• Increase in the low value asset write-off from $500 to $5,000 for one year, then a reduction to $1,000
  • The ability to remit use-of-money interest when taxes are unpaid due to COVID-19
  • An increase in the provisional tax threshold from $2,500 to $5,000

15 April announcements:

  • The introduction of a temporary loss carry-back rule for two years, and replacement with a permanent measure in the second half of 2020
  • The introduction of a same or similar business test for carrying forward tax losses in the second half of 2020
  • The introduction of Commissioner discretion to help taxpayers meet tax obligations

1 May announcements:

  • Inland Revenue to administer the Small Business Cashflow (Loan) Scheme 

However, tax has a role to play as New Zealand moves from responding to recovering and thriving in the aftermath of COVID-19. Additional short-term measures which could still be considered (and recommended by the OECD) include:

  • Waiving certain payroll taxes (for example, employer superannuation contribution tax, providing exemptions from fringe benefit tax)
  • Simplifying requirements to claim tax deductions and claim back GST on bad debts
  • Providing alternative options for calculating provisional tax without exposing taxpayers to the risk of use-of-money interest if they get it wrong (for example reducing the 105% uplift calculation to 70% of prior year taxable income)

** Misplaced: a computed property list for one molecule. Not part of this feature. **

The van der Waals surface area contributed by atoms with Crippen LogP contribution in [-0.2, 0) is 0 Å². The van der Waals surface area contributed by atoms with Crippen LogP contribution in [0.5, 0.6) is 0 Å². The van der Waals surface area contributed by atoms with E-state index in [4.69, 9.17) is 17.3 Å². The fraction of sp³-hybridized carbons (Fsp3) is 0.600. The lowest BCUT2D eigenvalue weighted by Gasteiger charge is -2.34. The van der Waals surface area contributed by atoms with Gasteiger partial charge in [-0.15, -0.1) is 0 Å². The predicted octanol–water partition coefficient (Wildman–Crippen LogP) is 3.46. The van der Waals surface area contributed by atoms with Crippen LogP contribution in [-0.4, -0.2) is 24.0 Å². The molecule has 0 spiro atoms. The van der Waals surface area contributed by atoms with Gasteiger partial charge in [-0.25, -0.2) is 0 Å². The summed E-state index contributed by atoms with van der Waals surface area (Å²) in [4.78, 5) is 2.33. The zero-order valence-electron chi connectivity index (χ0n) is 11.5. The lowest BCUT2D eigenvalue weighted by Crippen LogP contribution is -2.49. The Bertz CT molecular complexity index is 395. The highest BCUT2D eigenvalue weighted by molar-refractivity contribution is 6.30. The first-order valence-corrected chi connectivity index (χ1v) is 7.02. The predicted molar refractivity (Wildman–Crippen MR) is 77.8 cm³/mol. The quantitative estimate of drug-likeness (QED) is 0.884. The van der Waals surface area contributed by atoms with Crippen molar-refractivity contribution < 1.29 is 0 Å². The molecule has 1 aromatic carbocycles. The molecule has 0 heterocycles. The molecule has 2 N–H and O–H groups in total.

When considering how tax could help New Zealand recover, infrastructure investment is important, so ensuring our tax settings encourage the foreign capital we’ll need to help fund these projects will be key. We’re also likely to see a greater move from employment relationships to gig-economy workers, so ensuring the tax system allows these workers to comply with taxes in a low-cost way will be important to maintain high levels of tax compliance.

Over the longer term, in order to repay the concessions of today, there will need to be a discussion about either broadening the tax base; increasing progressivity (the top marginal tax rate dropped from 39% in 2009 but was as high as 66% in the 1980s); or finding another solution such as solidarity levies. The increased taxation of the digital economy is also likely to come back into the limelight, with the Budget documents including a statement that it is important that “multinational companies and those in the digital services field” pay their fair share of tax.

The key will be to strike a balance; while New Zealand may be on the cusp of being a COVID-19 free wonderland, mobile capital and labour will search out alternative homes if tax becomes disproportionately high (and the rest of the world catches up with our COVID-19 containment success). 

A targeted extension to the Wage Subsidy Scheme

The current Wage Subsidy Scheme runs its course on 9 June. From 10 June, a more targeted scheme will take its place. Businesses will need to have suffered a 50% reduction in revenue for the 30-day period up to the application date; as compared to the nearest comparable period in 2019 in order to be eligible. The other eligibility criteria are expected to stay largely the same; high growth businesses and new firms will continue to calculate their eligibility as under the existing scheme. A new initiative is to allow pre-revenue R&D start-up firms recognised by Callaghan Innovation to also be eligible.  

Eligible businesses will receive a further 8 weeks of Wage Subsidy funding at the current rates. There will be a 12 week period where applications will be open (10 June to 2 September 2020). The additional cost of the Wage Subsidy extension is $3.2 billion and is expected to particularly help the tourism, hospitality and retail sectors.